Over 18000 Indian medical students have been left with a bleak future ahead of themselves in the wake of the Ukraine war which forced them to abandon their education. With no end to the war at sight and time being of the essence, many of these students are now struggling for solutions and are out in the streets protesting for answers. “I was surprised to know that such a large number of students are pursuing medical education in countries like China, Ukraine, Philippines and Bangladesh. This paints a worrying picture about the state of medical education in the country and the fate of these students whose education has been disrupted by both the pandemic and the Ukraine crisis”, said Vineet Gupta, Founder of Ashoka University. All eyes are now on the National Medical Commission, the body which regulates medical education and professionals in what can be done to accommodate these students.
The issues with the current policy and why we need more flexibility
The Indian Medical Education Policy doesn’t have any provisions for accommodating these affected students because there is a dearth of medical seats in the country and lakhs of students every year are forced to compete for limited seats. If students don’t rank well in NEET, they are either forced to pay exorbitant fees for a private seat or go abroad. The complications arise when these students return after completing their education as they have to take the Foreign Medical Graduates Exam (FMGE) which is a must, if they want to practice medicine in India. “Cost of medical education being far cheaper in a lot of foreign nations than in India is a major factor for students preferring to move abroad despite the difficult FMGE. On an average only 20% of the students who take the FMGE end up clearing it, which is again a worrying number given the time and effort students take to get to that point.” pointed out Vineet Gupta, Ashoka University’s Founder.
Some state governments have started accommodating the Ukraine returnees who are in their final year as observers since medical education cannot be completed without practical exposure. This is somewhat of a relief for the final year students but the rest are left in a lurch. Even the final year students would rather prefer a more permanent fix from the government. While online classes have resumed for some Ukrainian universities, no doctor is made without practical exposure and the students are well aware of this. They are also not keen on paying such high fees without actually physically being present in Ukraine. Some other universities in countries such as Russia, Georgia, Moldova etc. have offered to take in these students but studying in those nations could come with its own set of complications.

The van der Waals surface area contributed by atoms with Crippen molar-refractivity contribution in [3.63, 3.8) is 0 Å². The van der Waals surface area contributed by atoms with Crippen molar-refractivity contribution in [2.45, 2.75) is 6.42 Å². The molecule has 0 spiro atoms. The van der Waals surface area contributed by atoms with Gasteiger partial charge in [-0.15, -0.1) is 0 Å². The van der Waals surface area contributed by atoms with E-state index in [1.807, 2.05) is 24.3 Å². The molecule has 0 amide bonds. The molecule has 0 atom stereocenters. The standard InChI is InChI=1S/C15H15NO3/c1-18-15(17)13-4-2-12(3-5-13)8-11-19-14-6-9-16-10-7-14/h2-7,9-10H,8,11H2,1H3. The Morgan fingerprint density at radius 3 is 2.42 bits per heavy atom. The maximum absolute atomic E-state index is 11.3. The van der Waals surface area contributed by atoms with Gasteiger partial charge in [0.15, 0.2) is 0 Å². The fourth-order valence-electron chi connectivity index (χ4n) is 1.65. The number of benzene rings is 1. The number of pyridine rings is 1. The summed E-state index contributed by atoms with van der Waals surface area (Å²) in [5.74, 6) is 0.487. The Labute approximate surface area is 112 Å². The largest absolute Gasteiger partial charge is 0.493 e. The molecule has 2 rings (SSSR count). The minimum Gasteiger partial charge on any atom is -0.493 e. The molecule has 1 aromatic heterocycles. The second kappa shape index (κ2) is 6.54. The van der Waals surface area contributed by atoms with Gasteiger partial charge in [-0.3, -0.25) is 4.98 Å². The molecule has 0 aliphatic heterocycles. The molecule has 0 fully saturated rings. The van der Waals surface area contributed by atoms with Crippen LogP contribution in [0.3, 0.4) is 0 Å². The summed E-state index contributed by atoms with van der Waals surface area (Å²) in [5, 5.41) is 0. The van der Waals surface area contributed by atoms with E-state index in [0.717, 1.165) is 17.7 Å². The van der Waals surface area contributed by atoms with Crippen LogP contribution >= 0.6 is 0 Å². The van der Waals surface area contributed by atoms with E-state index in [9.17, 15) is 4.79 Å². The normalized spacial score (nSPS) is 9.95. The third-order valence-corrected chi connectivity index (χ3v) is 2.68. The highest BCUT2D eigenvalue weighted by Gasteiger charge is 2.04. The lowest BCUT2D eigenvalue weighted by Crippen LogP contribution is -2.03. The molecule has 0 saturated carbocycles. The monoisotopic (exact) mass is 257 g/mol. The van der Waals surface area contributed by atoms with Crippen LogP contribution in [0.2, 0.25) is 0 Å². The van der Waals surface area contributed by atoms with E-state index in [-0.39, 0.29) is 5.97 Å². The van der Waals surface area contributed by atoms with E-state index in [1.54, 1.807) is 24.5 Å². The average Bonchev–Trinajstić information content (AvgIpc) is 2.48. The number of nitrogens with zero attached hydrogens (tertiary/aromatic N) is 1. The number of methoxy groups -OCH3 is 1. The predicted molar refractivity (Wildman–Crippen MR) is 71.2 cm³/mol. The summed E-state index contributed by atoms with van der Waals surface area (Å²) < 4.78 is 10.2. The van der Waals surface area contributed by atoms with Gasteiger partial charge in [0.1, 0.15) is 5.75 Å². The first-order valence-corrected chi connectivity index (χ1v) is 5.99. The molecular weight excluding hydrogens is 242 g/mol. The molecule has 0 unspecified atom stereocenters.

The Way Forward
“There is a huge demand for doctors in the country but neither are we producing enough of them nor are we building the capacity required to produce quality doctors. This can be improved by an intervention by the authorities which allows public and private institutions to work together on affiliation basis to set up more medical institutes in the country with attractive fees, so that more students prefer to pursue their education in India. For the current lot who are affected by the crisis, accommodating them in Indian colleges seems improbable so, the government should look to diplomatically find a solution for these students and place them in foreign universities which are ready to accept them. If possible, fee should be subsidized for those who could face huge financial strain because of the transfer. A one-time relaxation or deferring of the FMGE could also be a solution for the present final year students, giving them more time to complete their education and then prepare for the exam.”, concluded Vineet Gupta.